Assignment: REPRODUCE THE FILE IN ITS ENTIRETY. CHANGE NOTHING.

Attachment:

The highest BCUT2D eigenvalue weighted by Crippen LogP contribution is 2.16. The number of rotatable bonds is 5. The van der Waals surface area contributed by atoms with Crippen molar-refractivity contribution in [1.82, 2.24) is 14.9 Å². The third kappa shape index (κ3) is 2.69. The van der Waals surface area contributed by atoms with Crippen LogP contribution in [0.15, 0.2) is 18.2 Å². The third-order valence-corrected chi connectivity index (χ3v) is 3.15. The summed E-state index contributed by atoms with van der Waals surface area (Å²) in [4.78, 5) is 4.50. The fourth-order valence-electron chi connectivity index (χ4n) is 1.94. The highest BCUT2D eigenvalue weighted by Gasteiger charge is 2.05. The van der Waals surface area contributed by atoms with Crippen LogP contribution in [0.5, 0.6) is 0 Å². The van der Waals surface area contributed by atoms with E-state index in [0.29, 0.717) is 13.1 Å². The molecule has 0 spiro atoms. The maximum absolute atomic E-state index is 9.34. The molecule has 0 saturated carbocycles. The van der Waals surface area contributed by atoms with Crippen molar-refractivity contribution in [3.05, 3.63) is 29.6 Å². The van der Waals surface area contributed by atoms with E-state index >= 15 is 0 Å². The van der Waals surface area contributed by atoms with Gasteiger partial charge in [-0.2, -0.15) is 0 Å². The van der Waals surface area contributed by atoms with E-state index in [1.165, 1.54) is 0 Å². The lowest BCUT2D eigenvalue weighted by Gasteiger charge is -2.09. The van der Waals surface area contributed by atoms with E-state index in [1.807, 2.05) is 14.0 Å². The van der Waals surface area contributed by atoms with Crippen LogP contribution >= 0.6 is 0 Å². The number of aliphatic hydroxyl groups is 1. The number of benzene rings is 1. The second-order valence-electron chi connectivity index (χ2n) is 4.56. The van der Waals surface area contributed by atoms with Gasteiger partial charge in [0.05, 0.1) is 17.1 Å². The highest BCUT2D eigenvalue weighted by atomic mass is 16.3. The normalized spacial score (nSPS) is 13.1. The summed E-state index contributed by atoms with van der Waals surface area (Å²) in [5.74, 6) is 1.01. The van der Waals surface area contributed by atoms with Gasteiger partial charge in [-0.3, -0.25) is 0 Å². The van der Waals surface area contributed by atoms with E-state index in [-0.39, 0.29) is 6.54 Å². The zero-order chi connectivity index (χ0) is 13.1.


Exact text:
The highest BCUT2D eigenvalue weighted by Crippen LogP contribution is 2.16. The number of rotatable bonds is 5. The van der Waals surface area contributed by atoms with Crippen molar-refractivity contribution in [1.82, 2.24) is 14.9 Å². The third kappa shape index (κ3) is 2.69. The van der Waals surface area contributed by atoms with Crippen LogP contribution in [0.15, 0.2) is 18.2 Å². The third-order valence-corrected chi connectivity index (χ3v) is 3.15. The summed E-state index contributed by atoms with van der Waals surface area (Å²) in [4.78, 5) is 4.50. The fourth-order valence-electron chi connectivity index (χ4n) is 1.94. The highest BCUT2D eigenvalue weighted by Gasteiger charge is 2.05. The van der Waals surface area contributed by atoms with Crippen LogP contribution in [0.5, 0.6) is 0 Å². The van der Waals surface area contributed by atoms with E-state index in [0.29, 0.717) is 13.1 Å². The molecule has 0 spiro atoms. The maximum absolute atomic E-state index is 9.34. The molecule has 0 saturated carbocycles. The van der Waals surface area contributed by atoms with Crippen molar-refractivity contribution in [3.05, 3.63) is 29.6 Å². The van der Waals surface area contributed by atoms with E-state index >= 15 is 0 Å². The van der Waals surface area contributed by atoms with Gasteiger partial charge in [-0.2, -0.15) is 0 Å². The van der Waals surface area contributed by atoms with E-state index in [1.165, 1.54) is 0 Å². The lowest BCUT2D eigenvalue weighted by Gasteiger charge is -2.09. The van der Waals surface area contributed by atoms with E-state index in [1.807, 2.05) is 14.0 Å². The van der Waals surface area contributed by atoms with Crippen LogP contribution >= 0.6 is 0 Å². The number of aliphatic hydroxyl groups is 1. The number of benzene rings is 1. The second-order valence-electron chi connectivity index (χ2n) is 4.56. The van der Waals surface area contributed by atoms with Gasteiger partial charge in [0.05, 0.1) is 17.1 Å². The highest BCUT2D eigenvalue weighted by atomic mass is 16.3. The normalized spacial score (nSPS) is 13.1. The summed E-state index contributed by atoms with van der Waals surface area (Å²) in [5.74, 6) is 1.01. The van der Waals surface area contributed by atoms with Gasteiger partial charge in [-0.3, -0.25) is 0 Å². The van der Waals surface area contributed by atoms with E-state index in [-0.39, 0.29) is 6.54 Å². The zero-order chi connectivity index (χ0) is 13.1.